Should you choose your major for paycheck or passion?
Are the low-paying majors really worth it? “That which we call an art major by any other name would be unemployed the same?”
I believe William Shakespeare once said that in regards to the multitude of majors out there for college students to bask in. But it seems that students enjoy basking in the majors that do not end up very fruitful.
Before I go any further, I want to make it clear that I am truly torn on this subject. On one hand, I feel that too many students flock to majors without any regards to how much their future career field pays. Just look at how many sociology and psychology majors there are. The Princeton Review ranks psychology the third most popular major in the country, yet it ranks 873rd on StudentsReview (an aggregate major salary ranker on the Internet). With an average 10-year income of only $65,000 to $70,000, it ranks as one of the worst majors (speaking strictly financially).
Or take education, with a starting average salary of $37,000, assuming you can even land a job as an educator out of college. It seems frivolous to invest so much time and money into a major that, in the end, has a low return on investment.
On the other hand, sociologists, teachers and English literature majors all make our world what it is. If there were not any art history majors graduating each year, our culture as a whole would be lacking. Every major makes the world a better place and to question those who are pursuing what they are passionate about is just backwards.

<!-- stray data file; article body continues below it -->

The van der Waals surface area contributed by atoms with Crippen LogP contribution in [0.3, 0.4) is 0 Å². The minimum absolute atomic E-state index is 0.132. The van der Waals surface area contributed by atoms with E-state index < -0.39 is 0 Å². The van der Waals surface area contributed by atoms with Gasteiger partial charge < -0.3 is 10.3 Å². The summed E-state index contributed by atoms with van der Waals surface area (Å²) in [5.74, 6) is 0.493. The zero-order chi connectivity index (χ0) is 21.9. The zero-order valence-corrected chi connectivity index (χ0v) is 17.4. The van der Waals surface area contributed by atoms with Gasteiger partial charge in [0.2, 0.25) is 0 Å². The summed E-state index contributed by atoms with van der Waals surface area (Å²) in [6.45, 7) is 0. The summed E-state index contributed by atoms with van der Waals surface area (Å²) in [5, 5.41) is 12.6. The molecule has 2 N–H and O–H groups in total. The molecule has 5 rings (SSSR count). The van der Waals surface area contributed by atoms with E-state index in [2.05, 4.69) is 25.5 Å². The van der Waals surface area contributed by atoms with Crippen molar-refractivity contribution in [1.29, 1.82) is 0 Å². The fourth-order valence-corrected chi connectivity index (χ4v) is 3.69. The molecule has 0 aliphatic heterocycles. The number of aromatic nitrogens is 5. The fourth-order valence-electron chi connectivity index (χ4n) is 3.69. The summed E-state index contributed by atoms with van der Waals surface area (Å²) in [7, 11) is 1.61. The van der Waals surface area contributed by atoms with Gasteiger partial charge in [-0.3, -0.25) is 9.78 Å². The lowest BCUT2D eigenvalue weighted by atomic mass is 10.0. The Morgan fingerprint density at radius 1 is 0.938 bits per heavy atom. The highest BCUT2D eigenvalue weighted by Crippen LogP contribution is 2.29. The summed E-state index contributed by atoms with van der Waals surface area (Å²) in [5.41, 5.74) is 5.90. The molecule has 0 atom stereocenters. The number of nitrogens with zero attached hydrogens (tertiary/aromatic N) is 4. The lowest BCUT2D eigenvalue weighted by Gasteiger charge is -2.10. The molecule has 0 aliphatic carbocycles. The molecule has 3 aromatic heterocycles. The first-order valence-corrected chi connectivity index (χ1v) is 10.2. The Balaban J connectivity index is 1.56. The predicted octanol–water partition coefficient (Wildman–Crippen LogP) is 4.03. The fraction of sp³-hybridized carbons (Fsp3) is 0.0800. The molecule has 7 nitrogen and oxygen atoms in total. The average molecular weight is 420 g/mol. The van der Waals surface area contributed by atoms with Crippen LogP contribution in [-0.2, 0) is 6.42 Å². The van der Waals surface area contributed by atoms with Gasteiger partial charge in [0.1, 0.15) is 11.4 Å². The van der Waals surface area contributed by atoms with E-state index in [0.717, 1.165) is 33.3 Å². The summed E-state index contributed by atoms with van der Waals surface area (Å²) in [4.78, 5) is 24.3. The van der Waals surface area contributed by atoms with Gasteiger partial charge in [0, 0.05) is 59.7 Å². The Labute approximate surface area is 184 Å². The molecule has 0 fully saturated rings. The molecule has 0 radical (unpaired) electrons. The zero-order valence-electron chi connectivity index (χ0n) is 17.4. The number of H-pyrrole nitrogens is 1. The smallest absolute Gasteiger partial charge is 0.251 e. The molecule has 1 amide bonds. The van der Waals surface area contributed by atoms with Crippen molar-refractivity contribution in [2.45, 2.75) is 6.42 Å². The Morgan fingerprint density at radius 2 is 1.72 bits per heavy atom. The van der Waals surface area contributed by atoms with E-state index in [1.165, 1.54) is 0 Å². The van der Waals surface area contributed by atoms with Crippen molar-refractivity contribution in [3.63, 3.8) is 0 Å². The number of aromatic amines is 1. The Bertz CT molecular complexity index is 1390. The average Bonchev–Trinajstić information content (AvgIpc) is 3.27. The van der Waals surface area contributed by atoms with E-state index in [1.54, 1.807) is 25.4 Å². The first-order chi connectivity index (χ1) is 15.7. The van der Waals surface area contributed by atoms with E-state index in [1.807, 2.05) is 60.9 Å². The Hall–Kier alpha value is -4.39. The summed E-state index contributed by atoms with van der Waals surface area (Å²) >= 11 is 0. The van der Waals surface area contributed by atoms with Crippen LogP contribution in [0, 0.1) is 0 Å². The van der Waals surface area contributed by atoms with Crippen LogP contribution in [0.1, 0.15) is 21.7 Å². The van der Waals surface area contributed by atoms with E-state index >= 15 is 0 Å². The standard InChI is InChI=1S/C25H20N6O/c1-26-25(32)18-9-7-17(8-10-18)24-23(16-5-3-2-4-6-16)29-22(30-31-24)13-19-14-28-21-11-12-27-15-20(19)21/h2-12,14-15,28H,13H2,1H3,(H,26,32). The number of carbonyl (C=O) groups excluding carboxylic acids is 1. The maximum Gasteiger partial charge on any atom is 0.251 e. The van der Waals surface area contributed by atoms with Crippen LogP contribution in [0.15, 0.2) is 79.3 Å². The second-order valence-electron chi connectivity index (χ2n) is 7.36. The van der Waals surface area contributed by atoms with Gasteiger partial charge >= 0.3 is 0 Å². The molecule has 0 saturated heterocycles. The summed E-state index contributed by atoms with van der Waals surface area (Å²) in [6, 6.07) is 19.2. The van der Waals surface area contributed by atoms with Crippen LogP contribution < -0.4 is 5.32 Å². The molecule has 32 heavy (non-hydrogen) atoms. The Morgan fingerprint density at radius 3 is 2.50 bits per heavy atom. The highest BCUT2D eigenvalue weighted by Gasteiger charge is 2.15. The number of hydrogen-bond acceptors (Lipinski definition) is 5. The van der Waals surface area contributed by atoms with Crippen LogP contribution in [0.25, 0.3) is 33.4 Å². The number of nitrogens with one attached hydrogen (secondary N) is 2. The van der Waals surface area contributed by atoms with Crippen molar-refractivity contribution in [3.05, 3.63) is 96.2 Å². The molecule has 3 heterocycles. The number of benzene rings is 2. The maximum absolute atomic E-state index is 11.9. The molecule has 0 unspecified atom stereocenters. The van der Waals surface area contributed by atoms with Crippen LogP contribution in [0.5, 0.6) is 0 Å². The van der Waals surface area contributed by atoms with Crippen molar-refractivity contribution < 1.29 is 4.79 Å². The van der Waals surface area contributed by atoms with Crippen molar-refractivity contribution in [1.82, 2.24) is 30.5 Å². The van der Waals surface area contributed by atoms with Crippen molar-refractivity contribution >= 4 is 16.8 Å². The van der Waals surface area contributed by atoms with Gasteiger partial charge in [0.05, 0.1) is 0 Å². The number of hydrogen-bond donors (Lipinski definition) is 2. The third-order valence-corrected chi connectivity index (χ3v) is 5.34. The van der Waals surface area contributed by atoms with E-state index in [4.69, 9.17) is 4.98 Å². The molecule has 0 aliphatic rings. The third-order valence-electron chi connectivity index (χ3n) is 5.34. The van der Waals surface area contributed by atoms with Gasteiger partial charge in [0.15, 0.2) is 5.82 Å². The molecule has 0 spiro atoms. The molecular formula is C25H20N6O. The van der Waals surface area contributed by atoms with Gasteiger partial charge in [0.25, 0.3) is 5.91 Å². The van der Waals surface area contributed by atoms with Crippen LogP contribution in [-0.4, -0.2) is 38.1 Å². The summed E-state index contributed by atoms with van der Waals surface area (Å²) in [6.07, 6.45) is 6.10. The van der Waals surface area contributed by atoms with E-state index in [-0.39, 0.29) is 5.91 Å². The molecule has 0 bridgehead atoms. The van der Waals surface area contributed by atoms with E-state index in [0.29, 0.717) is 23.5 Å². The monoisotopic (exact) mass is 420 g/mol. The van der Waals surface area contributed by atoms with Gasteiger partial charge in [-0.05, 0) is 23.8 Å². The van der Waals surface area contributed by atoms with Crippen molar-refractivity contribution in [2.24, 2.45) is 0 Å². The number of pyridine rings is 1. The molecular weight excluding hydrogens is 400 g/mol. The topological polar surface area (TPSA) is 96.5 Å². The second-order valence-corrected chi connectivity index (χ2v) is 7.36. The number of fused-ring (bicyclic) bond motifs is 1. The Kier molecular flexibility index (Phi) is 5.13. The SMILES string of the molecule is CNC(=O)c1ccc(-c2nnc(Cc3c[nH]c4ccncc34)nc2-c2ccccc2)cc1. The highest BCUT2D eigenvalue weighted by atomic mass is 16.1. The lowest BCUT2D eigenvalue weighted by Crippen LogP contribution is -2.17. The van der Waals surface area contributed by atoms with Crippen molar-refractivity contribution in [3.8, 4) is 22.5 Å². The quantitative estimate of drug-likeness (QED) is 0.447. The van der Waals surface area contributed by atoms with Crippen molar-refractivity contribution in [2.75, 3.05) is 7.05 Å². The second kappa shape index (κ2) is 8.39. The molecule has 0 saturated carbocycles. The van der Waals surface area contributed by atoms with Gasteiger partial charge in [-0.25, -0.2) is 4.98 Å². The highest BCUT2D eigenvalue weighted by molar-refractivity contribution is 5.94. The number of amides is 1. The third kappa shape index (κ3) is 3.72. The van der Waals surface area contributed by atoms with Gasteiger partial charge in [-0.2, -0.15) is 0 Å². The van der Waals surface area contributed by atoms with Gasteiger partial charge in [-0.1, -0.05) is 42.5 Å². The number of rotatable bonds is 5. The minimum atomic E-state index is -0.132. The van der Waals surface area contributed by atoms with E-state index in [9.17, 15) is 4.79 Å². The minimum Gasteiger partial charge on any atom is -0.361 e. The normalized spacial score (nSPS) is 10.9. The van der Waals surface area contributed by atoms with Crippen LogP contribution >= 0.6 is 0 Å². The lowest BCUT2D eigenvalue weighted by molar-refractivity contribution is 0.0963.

Besides, if you are a business or IT major, are you in it because it is something you are passionate about? Or is it because you feel it is the safest major to get a job with? If you picked the latter, you might want to look in the mirror before looking down on others for their major choices.
So where can I meet in the middle with this issue? There is an idea out there being brainstormed among top economists that involves a simple ‘major catalog’ for freshman students.
The idea is to provide every incoming freshman with an information brochure showing all majors that their college of interest offers. This is already the norm, but with the new system, the average income out of college along with the ‘10-year average salary’ for each major would be provided. In theory, this will provide the information that economists feel is most relevant to choosing a major.
Again, I am torn. This brings up a huge issue of students flocking to the high-paying major and not following their passions. At the same time, I feel students deserve to be aware of what they are getting into and make that decision for themselves. Being provided financial information that is relevant is a great idea, but it should not make or break someone’s decision.
So I ask of you two things. One, be more open-minded the next time you wish to stereotype the ‘unemployed art majors’ around campus. And two, think of what your major means to you. Is it what you are truly passionate about? Is it a field in which you could work your entire life and still find enjoyment in it? And most importantly, is it a field in which you could be living off an awful salary but still love every second of it? If you answered yes to any of these, I applaud your passion. For many, though, it might be high time to look over your long-term goals and find what you really want to do in college, not what society has told you you should do.